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Here's a charming and sustainable way to keep the grass trimmed beneath solar arrays. Sheep nibble the grass down to a manageable level. This relatively small North Carolina installation is kept trim without fossil-fuels in what is increasingly becoming a “best practice” in landscaping circles - by sheep.

Renewable Energy Standards

Tiny North Carolina Utility Tries "Best Practices" Solar Farming

Here’s a charming and sustainable way to keep the grass trimmed beneath solar arrays. Sheep nibble the grass down to a manageable level. This relatively small North Carolina installation is kept trim without fossil-fuels in what is increasingly becoming a “best practice” in landscaping circles – by sheep.

Here’s a charming and sustainable way to keep the grass trimmed beneath solar arrays. Sheep nibble the grass down to a manageable level.

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This relatively small North Carolina installation supplying electricity to Progress Energy is kept trim without fossil-fuels in what sustainable landscaping circles consider “best practices” for sustainability – by sheep.

It is owned by Carolina Solar Energy LLC with financing by BB&T Equipment Finance Corporation, and its electricity is sold to a local utility; Progress Energy which is mandated to buy an increasing portion of energy production from renewable energy, with a small beginning of 3% by 2012, and to reach 12% by 2021. Next Progress plans to build a 2.3 MW solar array, its sixth of small, but ever increasing in size solar projects. It will be financed, built and operated by San Francisco-based MP2 Capital.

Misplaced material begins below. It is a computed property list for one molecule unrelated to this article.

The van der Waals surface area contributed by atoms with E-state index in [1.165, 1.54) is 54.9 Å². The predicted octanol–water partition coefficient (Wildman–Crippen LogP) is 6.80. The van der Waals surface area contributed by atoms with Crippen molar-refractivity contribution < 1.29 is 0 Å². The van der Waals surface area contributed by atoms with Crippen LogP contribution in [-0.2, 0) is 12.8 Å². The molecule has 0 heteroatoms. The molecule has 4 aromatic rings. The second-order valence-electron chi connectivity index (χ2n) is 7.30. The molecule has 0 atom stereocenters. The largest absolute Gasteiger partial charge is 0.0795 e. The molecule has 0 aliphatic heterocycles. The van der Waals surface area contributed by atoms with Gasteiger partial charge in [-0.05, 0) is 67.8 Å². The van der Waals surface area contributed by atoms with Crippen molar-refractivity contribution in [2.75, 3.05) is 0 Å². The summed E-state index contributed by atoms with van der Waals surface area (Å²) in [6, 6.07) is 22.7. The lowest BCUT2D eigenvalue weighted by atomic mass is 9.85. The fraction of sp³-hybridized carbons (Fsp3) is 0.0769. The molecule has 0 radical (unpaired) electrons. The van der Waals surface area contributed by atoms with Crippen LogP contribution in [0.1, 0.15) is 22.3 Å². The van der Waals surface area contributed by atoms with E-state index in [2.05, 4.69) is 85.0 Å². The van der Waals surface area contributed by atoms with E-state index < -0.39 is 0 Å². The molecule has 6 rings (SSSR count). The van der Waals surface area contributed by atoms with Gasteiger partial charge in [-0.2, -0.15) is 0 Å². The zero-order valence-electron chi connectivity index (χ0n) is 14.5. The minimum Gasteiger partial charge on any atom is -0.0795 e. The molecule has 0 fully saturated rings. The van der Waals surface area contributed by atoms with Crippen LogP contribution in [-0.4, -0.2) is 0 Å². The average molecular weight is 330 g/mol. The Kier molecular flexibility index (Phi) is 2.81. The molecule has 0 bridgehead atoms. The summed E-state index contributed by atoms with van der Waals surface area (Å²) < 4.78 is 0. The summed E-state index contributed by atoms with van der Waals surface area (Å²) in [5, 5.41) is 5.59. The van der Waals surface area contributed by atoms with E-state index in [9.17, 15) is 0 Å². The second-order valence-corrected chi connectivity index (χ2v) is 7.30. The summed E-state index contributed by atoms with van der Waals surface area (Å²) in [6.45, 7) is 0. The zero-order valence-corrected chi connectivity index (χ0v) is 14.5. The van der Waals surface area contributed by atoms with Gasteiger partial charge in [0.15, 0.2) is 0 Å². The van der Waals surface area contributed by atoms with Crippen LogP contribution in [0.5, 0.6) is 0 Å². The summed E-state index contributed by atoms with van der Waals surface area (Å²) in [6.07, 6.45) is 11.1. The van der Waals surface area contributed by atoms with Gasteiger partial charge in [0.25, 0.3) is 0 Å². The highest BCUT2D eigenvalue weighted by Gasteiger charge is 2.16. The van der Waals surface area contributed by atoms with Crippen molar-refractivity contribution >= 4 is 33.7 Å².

These arrays are very far from the utility-scale solar farms such as are being proposed in the California desert. Typical utility-scale projects would be well over 100 MW, most are 250 MW, and the Military is planning a 1 GW solar farm. This is just 650 kilowatts; about what a large factory or industrial complex might put on its roof.

Why this Person County utility is taking such baby steps, I’m not sure. Perhaps it is just green-washing. But, whatever its motivation, going so slow has a side benefit. It’s made it possible for a utility and local county officials to test run the grass, and the sheep.

The beauty of this tiny installation is this unique concept – allowing grass and sheep to coexist pleasantly with the solar farm. If this works on the next solar farm the utility envisions, from there, it might lead to a wider adoption, and remedy much of the anguish of environmentalists that has led to the solar gridlock in the California desert.

It’s a great concept.

Image:Flikr user Ben

Source: Guardian

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Written By

writes at CleanTechnica, CSP-Today and Renewable Energy World.  She has also been published at Wind Energy Update, Solar Plaza, Earthtechling PV-Insider , and GreenProphet, Ecoseed, NRDC OnEarth, MatterNetwork, Celsius, EnergyNow, and Scientific American. As a former serial entrepreneur in product design, Susan brings an innovator's perspective on inventing a carbon-constrained civilization: If necessity is the mother of invention, solving climate change is the mother of all necessities! As a lover of history and sci-fi, she enjoys chronicling the strange future we are creating in these interesting times.    Follow Susan on Twitter @dotcommodity.

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